American Numismatic Society

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75 Varick Street 11th floor
New York, NY 10013
Tel: +1 (212) 571-4470

Organized in 1858, the American Numismatic Society (ANS) is a museum and research institute devoted to the study of coins from all periods and cultures. Originally at 155th Street and Broadway, it has been at its current location in lower Manhattan since October 2008.

The numismatic collection, currently estimated at approximately 800,000 coins and related objects, is of international caliber, rivaled only by the largest European state collections. The ANS’s numismatic cabinets are divided into the following departments:

  • Greek: a major world collection of ancient Greek coinage, where the Hellenistic section is particularly notable (100,000 coins).
  • Roman: includes all coins of Republican and Imperial Rome, the silver coins of the imperial provinces, and coins of Roman Alexandria. The single greatest strength are the aes grave and the early heavy copper coinage of Rome.
  • Byzantine: comprises approximately 13,000 coins struck at Byzantium and at the regional mints from the reign of Anastasius I, 419-518 AD (13,000 coins).
  • Islamic: comprises coins and other objects from North Africa, the Middle East, and as far as Afghanistan and Central Asia from the Islamic conquests of the 7th and 8th centuries to the present day (60,000 objects).
  • East Asian: comprises coins and other objects produced in the area of modern China, Korea, Japan, and Vietnam. Also included are all coins struck in these regions from the beginning of coinage in the 7th century BC to the modern day. It also includes paper money (50,000 objects).
  • South Asian: consisting of the coins and paper money of all periods from three principal regions: the Indian subcontinent, Southeast Asia, and ancient Central Asia (50,000 objects).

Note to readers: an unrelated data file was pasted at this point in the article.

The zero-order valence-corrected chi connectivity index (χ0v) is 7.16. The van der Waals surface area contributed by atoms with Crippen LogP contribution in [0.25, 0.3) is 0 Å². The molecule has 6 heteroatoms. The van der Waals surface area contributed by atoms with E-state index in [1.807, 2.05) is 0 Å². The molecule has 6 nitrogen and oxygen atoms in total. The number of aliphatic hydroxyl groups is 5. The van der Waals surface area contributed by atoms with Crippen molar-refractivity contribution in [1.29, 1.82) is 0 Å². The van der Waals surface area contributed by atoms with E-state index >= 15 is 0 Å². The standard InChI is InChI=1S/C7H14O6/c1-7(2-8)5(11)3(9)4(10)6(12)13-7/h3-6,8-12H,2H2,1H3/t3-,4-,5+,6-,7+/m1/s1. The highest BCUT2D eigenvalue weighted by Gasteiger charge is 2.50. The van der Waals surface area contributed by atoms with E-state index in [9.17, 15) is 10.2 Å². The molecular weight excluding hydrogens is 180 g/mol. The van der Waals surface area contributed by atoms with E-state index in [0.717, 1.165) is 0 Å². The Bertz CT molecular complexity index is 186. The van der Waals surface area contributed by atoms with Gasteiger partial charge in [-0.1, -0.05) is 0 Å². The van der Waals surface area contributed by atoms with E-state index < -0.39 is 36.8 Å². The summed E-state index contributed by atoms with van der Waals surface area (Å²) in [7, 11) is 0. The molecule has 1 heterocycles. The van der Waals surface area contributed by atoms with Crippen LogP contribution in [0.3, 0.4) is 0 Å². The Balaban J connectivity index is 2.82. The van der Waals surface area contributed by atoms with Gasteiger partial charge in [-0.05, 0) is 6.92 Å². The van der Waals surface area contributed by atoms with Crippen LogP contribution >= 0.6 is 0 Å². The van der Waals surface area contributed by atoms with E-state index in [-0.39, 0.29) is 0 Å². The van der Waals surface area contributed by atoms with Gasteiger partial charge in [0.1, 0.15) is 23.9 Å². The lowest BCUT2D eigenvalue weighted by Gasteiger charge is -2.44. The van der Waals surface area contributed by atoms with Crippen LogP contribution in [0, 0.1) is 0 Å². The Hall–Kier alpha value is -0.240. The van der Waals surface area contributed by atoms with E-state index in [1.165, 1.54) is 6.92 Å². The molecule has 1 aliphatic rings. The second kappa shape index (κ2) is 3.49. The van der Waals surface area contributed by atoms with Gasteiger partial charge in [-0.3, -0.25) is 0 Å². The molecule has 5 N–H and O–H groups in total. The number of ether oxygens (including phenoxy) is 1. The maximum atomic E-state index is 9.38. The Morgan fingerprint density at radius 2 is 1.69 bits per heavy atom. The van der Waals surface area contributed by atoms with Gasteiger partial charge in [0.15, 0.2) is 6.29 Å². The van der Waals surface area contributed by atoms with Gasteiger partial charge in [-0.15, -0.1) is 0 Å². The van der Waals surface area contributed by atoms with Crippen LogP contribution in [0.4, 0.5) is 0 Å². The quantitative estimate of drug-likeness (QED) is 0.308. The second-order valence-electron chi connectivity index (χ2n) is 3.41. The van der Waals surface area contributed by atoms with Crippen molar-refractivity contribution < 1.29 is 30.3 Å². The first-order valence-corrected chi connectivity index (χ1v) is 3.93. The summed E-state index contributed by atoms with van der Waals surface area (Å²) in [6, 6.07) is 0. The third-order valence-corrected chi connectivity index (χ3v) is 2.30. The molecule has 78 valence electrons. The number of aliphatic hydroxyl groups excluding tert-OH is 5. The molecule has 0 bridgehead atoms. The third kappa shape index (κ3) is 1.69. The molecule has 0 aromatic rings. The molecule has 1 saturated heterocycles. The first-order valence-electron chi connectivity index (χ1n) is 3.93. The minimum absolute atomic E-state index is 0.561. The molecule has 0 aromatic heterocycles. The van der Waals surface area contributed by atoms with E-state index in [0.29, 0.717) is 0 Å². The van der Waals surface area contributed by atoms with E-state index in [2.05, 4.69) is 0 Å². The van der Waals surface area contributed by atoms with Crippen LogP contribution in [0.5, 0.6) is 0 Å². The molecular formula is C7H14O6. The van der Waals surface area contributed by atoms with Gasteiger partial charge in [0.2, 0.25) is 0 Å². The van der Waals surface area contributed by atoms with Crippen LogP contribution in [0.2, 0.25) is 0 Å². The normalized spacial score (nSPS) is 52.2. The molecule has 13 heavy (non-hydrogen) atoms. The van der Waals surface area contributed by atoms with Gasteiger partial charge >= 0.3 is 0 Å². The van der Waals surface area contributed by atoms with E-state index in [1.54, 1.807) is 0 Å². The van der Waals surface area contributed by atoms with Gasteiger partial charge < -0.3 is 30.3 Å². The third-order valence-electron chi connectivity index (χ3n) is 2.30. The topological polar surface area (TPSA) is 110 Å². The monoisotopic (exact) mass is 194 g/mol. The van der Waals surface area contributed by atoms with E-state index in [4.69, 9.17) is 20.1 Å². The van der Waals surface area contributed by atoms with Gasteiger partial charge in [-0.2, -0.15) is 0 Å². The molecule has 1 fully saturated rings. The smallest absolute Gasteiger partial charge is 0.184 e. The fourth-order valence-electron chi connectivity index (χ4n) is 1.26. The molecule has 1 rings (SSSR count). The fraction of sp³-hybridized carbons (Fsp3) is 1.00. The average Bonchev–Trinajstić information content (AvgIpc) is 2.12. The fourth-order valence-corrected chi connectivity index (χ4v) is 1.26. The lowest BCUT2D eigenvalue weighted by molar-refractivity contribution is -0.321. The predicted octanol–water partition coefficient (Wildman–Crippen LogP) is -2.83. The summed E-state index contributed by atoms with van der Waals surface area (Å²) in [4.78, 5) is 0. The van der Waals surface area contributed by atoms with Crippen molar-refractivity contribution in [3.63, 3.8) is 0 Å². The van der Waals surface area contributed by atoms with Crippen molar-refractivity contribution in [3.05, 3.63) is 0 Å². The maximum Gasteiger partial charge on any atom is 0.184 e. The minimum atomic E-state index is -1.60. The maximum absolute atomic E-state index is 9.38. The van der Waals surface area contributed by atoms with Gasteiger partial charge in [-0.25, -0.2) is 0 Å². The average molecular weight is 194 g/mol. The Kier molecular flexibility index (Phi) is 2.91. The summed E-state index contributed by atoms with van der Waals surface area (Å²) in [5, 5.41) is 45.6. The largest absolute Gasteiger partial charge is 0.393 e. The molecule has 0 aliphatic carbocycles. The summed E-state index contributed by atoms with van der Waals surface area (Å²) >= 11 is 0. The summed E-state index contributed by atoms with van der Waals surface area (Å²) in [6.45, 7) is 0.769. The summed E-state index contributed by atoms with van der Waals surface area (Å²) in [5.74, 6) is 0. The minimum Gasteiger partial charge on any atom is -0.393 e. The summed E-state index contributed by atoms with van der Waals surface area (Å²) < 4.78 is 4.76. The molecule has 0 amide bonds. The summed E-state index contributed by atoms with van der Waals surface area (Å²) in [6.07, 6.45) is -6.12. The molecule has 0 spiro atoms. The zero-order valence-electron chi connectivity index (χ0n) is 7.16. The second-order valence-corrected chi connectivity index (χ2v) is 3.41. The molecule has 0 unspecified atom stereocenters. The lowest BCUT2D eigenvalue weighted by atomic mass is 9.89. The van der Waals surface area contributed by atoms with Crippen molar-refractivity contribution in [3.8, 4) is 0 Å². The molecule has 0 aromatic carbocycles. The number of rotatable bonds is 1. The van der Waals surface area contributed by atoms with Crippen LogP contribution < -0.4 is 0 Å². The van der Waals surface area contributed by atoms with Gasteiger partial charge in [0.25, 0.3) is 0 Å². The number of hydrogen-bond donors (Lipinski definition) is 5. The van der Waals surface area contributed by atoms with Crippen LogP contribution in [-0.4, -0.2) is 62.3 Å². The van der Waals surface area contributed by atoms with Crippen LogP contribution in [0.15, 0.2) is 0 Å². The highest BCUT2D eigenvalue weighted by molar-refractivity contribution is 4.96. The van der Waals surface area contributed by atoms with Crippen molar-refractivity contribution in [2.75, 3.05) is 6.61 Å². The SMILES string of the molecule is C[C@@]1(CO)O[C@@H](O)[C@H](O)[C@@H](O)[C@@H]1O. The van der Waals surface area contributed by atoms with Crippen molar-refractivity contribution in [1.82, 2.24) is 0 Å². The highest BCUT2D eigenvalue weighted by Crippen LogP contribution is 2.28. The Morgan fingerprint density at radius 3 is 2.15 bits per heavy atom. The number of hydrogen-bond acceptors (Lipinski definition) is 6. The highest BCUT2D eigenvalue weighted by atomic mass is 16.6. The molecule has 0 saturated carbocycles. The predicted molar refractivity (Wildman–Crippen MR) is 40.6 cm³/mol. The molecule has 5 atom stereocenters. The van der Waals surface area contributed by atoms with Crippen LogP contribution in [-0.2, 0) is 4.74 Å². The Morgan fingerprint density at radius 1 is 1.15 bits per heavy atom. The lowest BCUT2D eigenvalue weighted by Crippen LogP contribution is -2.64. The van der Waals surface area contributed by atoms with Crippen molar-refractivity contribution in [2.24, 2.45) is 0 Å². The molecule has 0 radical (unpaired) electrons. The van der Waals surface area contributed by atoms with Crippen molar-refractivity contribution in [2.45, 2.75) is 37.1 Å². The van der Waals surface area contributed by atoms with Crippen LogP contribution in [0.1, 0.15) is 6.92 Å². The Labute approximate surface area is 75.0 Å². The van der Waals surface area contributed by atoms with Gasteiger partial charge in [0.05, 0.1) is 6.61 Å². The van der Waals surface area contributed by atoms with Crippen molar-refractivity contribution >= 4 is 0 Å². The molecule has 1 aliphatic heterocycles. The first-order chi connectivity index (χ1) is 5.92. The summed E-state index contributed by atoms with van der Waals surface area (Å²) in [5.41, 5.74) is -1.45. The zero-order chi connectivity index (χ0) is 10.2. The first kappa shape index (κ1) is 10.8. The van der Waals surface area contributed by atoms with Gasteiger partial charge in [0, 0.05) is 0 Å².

• Medieval: from Latin Europe from the fall of the Roman Empire down to the end of hammer-struck coinage during the 17th century (50,000 coins).
  • United States: includes all coins issued in and for the British North American plantations until 1783 and for the United States thereafter, including Alaska and Hawaii.

Highlights include one of four known Confederate half dollars, an 1804 dollar, and a 1933 double eagle on loan (32,000 objects)

  • Latin America: (20,000 coins)
  • Modern: includes all coins minted by minting machinery – the screw press and the roller press – struck in Europe, Canada, Oceania and sub-Saharan Africa (100,000 coins).
  • ï Medals and Decorations: contains more than 50,000 medals from around the world of all varieties, including commemorative medals, art medals and society medals. It also includes decorations issued in the United States.
  • The ANS maintains several exhibits which are changed periodically.

The Harry W. Bass Jr. Library is the ANS library, which houses one of the world’s most comprehensive collections of numismatic literature, and presently numbers approximately 100,000 items. These include cataloged books, periodicals, manuscripts, photographs, pamphlets, auction catalogs, and microforms. Much of the library material is arranged on open stacks as non-circulating collections and all materials must be used within the ANS premises.

The Federal Reserve Bank of New York at 33 Liberty Street is a short distance away by subway, and a visit there is highly recommended. Advance registration, however, is required for tours.

This text was written by Howard M. Berlin and first published in his book Numismatourist in 2014.

You can order his numismatic guidebook at Amazon.

Howard M. Berlin has his own website.

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